Today we'll focus on the 3rd of our three group focus for a hockey training plan, the back. Having a strong back is absolutely critical for good hockey position as well as a good hockey stride. In addition to these fundamentals of hockey your back also initiates a lot of the movement in your upper body. So let's jump into three of my favorite exercises for the back.
This hockey training plan is going to focus on the midsection (our last post focused on legs if you're into that sort of thing.) The midsection plays an absolutely critical role in hockey. If you don't have a strong core; your shot, posture, agility, skating, and reaction time are all going to suffer. So if your looking to another stong muscle group to focus on besides legs, look no further. Let's jump into a few ideas of exercises that will help you successfully work in your core.
Lift 1: PlanksPlanks are a great midsection workout for hockey. They focus on working all of the associated midsection muscles for that area, and train them under constant pressure for an extended period of time. They focus on the muscles working together and strengthen as one to hold a particular pose for an extended period of time. This exercise is something you should on endurance for, and I suggest a hold time to start of 45 seconds. Look to target 3 sets.
If you’re following along at home you’ve seen our first article on setting up a hockey training plan, specific to conditioning. And let’s take moment to acknowledge that you’ve finally got your legs back under you. Way to work!
You’ve put in the sweat-equity to keep up with the speed of the game. Now let’s keep going and start turning heads on the ice. We’ll focus this series on some key areas to train, and how to work them for results on the ice. There’s three main areas to give you a great start to increasing your performance; legs, midsection, and back. This section is going to focus on: Legs.Tell me you didn’t think they were going away, right? Your legs are the most important part of your hockey game. Now that you’ve got them under you again, let’s put some power back in them.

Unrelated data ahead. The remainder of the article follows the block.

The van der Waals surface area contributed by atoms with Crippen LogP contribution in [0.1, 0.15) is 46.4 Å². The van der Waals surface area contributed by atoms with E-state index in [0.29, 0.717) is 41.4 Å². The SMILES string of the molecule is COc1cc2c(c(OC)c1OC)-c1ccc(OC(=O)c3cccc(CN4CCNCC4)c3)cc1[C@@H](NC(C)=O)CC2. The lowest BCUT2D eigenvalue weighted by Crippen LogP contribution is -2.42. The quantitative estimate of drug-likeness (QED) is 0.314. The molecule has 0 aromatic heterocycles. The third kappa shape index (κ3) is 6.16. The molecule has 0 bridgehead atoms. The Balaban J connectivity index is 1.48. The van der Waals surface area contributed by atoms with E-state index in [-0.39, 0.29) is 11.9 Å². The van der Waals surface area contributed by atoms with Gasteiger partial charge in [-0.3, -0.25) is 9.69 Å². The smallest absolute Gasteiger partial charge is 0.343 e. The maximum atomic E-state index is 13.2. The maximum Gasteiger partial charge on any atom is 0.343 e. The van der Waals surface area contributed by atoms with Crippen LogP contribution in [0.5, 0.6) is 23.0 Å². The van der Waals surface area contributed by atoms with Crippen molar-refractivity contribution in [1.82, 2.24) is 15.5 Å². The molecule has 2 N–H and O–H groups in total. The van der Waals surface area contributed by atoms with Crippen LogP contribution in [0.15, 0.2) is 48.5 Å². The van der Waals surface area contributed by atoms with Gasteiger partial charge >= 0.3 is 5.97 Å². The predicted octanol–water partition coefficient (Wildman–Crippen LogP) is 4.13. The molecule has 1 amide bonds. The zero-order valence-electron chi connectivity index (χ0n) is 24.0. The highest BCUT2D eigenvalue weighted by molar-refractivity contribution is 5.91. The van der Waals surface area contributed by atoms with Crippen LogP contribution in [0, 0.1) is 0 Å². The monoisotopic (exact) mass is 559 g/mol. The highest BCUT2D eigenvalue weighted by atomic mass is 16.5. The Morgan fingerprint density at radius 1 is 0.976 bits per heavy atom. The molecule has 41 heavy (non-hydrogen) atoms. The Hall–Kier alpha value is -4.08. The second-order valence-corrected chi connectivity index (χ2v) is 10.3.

Lift 1: Front SquatsOne of the best exercises for legs is a front squat. The movement is centered on technique, and forces you to work many stabilizing muscles in the process. It also works the inside muscles of your thighs, and helps prevent those annoying mid-season groin pulls. This exercise is something you should focus around power, keeping the reps relatively low (5-6) and the set count high (4-5)
Everyone remembers when they first start hitting in hockey. It's right around the same time you start to feel like you're really putting hockey together. Suddenly, you begin to discover just how much bigger your opponents are than you. It's like watching a 3D movie without the glasses. Things that used to be routine and easy to do on the ice bring with it a slew of new distractions. Even worse you begin to see your teammates going down with injuries because they're not hitting correctly. This article is going to go over the importance of proper form during hitting, not just for your opponent's safety but for yourself.
When getting back into hockey shape, there’s really no substitute for skating. There is however some things you can do off the ice to shorten the time it takes to, "get your lungs back". It all starts with a sound hockey training plan.This is going to focus on the main areas you work off the ice to regain conditioning.
Here's the second part to our hockey training for adults series. The first part of this series highlighted steps you probably see yourself doing. The more obvious fixes you know you should be taking to get some quick wins (although not the easiest to say to know to cold beer after a game). This part is going to focus on the more nutritional mistakes you may be making and not realizing. So let's get to it!
A good stride is one of the most important aspects of any hockey player's game. While you may utilize your stride to fit your specific set of hockey skills and techniques or as we like to call it your player profile, there's key fundamentals that you could find in any player's game. An area we see your stride tend to get "sloppy," tends to be right around the time a player starts hitting. Go figure. There's more things to think about on the ice, specifically not getting put through it by a big bad defenseman. So let's look at essential hockey skills for high school players, a good stride.
Parents, we all know but the hockey season really doesn't stop when the final Games been played. Your child like it or not now has the disease known as hockey fever and wants to play seven days a week 365 glorious days of the year. But they also have a hunger to get better at this game they love so much. So how do you as parents help them get better in the off season? Between your career, the house, managing bills, and making sure that that same hockey player passes Algebra II, you're fresh out of time. So how else are your future Superstars supposed to develop their hockey skills and techniques? Luckily for you there's summer hockey training camps.
We here at Elite hockey often get asked, what does hockey training for adults look like? While there are specific clinics and camps made for adults there's plenty of things you can do on your own to better your game. We broke this down into two parts. So let’s jump into the first session, getting out of your own way first.